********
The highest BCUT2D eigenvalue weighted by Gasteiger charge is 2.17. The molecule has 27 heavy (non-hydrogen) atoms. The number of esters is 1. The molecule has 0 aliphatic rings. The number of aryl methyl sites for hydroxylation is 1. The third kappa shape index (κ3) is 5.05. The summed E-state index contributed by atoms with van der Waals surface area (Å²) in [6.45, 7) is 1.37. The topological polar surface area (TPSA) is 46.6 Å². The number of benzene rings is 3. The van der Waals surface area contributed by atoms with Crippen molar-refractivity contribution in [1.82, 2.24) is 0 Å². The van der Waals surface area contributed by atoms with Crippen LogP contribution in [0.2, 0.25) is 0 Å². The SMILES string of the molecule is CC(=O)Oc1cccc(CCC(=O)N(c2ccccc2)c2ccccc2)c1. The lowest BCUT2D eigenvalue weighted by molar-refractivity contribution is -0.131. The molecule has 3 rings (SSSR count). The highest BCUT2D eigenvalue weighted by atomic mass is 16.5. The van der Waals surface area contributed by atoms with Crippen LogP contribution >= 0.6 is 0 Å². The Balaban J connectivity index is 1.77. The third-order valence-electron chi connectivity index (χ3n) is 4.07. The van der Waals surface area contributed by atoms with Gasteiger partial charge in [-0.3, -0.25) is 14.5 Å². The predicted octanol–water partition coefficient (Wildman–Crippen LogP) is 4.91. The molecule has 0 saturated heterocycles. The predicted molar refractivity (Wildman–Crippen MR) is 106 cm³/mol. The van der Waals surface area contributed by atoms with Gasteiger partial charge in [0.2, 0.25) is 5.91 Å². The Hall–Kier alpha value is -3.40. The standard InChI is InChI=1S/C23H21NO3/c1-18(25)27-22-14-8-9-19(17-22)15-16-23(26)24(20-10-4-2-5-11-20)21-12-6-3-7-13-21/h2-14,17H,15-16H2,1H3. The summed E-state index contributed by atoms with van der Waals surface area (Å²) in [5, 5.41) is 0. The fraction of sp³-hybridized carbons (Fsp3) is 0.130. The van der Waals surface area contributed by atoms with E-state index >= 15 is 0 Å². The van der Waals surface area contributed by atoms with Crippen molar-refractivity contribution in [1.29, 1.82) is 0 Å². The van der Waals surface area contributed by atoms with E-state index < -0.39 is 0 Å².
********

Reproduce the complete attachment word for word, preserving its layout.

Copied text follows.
The highest BCUT2D eigenvalue weighted by Gasteiger charge is 2.17. The molecule has 27 heavy (non-hydrogen) atoms. The number of esters is 1. The molecule has 0 aliphatic rings. The number of aryl methyl sites for hydroxylation is 1. The third kappa shape index (κ3) is 5.05. The summed E-state index contributed by atoms with van der Waals surface area (Å²) in [6.45, 7) is 1.37. The topological polar surface area (TPSA) is 46.6 Å². The number of benzene rings is 3. The van der Waals surface area contributed by atoms with Crippen molar-refractivity contribution in [1.82, 2.24) is 0 Å². The van der Waals surface area contributed by atoms with Crippen LogP contribution in [0.2, 0.25) is 0 Å². The SMILES string of the molecule is CC(=O)Oc1cccc(CCC(=O)N(c2ccccc2)c2ccccc2)c1. The lowest BCUT2D eigenvalue weighted by molar-refractivity contribution is -0.131. The molecule has 3 rings (SSSR count). The highest BCUT2D eigenvalue weighted by atomic mass is 16.5. The van der Waals surface area contributed by atoms with Crippen LogP contribution >= 0.6 is 0 Å². The Balaban J connectivity index is 1.77. The third-order valence-electron chi connectivity index (χ3n) is 4.07. The van der Waals surface area contributed by atoms with Gasteiger partial charge in [-0.3, -0.25) is 14.5 Å². The predicted octanol–water partition coefficient (Wildman–Crippen LogP) is 4.91. The molecule has 0 saturated heterocycles. The predicted molar refractivity (Wildman–Crippen MR) is 106 cm³/mol. The van der Waals surface area contributed by atoms with Gasteiger partial charge in [0.2, 0.25) is 5.91 Å². The Hall–Kier alpha value is -3.40. The standard InChI is InChI=1S/C23H21NO3/c1-18(25)27-22-14-8-9-19(17-22)15-16-23(26)24(20-10-4-2-5-11-20)21-12-6-3-7-13-21/h2-14,17H,15-16H2,1H3. The summed E-state index contributed by atoms with van der Waals surface area (Å²) in [5, 5.41) is 0. The fraction of sp³-hybridized carbons (Fsp3) is 0.130. The van der Waals surface area contributed by atoms with E-state index >= 15 is 0 Å². The van der Waals surface area contributed by atoms with Crippen molar-refractivity contribution in [1.29, 1.82) is 0 Å². The van der Waals surface area contributed by atoms with E-state index < -0.39 is 0 Å².